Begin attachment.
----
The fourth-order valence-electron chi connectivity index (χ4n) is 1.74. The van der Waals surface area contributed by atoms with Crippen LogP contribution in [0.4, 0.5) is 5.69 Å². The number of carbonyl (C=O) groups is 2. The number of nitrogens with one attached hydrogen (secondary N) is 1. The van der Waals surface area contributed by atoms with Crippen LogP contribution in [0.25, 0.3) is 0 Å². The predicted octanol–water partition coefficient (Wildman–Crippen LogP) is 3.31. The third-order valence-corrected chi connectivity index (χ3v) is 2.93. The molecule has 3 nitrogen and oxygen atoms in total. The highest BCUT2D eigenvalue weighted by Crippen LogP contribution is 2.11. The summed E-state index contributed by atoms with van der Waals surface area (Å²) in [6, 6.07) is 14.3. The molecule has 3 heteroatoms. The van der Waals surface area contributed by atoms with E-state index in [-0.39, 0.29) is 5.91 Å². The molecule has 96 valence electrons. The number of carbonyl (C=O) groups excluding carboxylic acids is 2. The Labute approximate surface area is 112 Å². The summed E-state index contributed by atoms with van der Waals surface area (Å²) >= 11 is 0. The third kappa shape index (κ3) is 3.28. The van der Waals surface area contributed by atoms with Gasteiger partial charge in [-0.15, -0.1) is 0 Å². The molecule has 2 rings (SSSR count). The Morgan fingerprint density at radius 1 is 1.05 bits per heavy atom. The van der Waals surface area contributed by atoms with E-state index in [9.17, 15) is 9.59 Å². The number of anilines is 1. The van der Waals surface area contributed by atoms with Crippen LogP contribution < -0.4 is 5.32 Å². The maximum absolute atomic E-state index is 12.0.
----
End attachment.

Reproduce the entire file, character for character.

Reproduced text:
The fourth-order valence-electron chi connectivity index (χ4n) is 1.74. The van der Waals surface area contributed by atoms with Crippen LogP contribution in [0.4, 0.5) is 5.69 Å². The number of carbonyl (C=O) groups is 2. The number of nitrogens with one attached hydrogen (secondary N) is 1. The van der Waals surface area contributed by atoms with Crippen LogP contribution in [0.25, 0.3) is 0 Å². The predicted octanol–water partition coefficient (Wildman–Crippen LogP) is 3.31. The third-order valence-corrected chi connectivity index (χ3v) is 2.93. The molecule has 3 nitrogen and oxygen atoms in total. The highest BCUT2D eigenvalue weighted by Crippen LogP contribution is 2.11. The summed E-state index contributed by atoms with van der Waals surface area (Å²) in [6, 6.07) is 14.3. The molecule has 3 heteroatoms. The van der Waals surface area contributed by atoms with E-state index in [-0.39, 0.29) is 5.91 Å². The molecule has 96 valence electrons. The number of carbonyl (C=O) groups excluding carboxylic acids is 2. The Labute approximate surface area is 112 Å². The summed E-state index contributed by atoms with van der Waals surface area (Å²) >= 11 is 0. The third kappa shape index (κ3) is 3.28. The van der Waals surface area contributed by atoms with Gasteiger partial charge in [-0.15, -0.1) is 0 Å². The molecule has 2 rings (SSSR count). The Morgan fingerprint density at radius 1 is 1.05 bits per heavy atom. The van der Waals surface area contributed by atoms with E-state index in [9.17, 15) is 9.59 Å². The number of anilines is 1. The van der Waals surface area contributed by atoms with Crippen LogP contribution < -0.4 is 5.32 Å². The maximum absolute atomic E-state index is 12.0.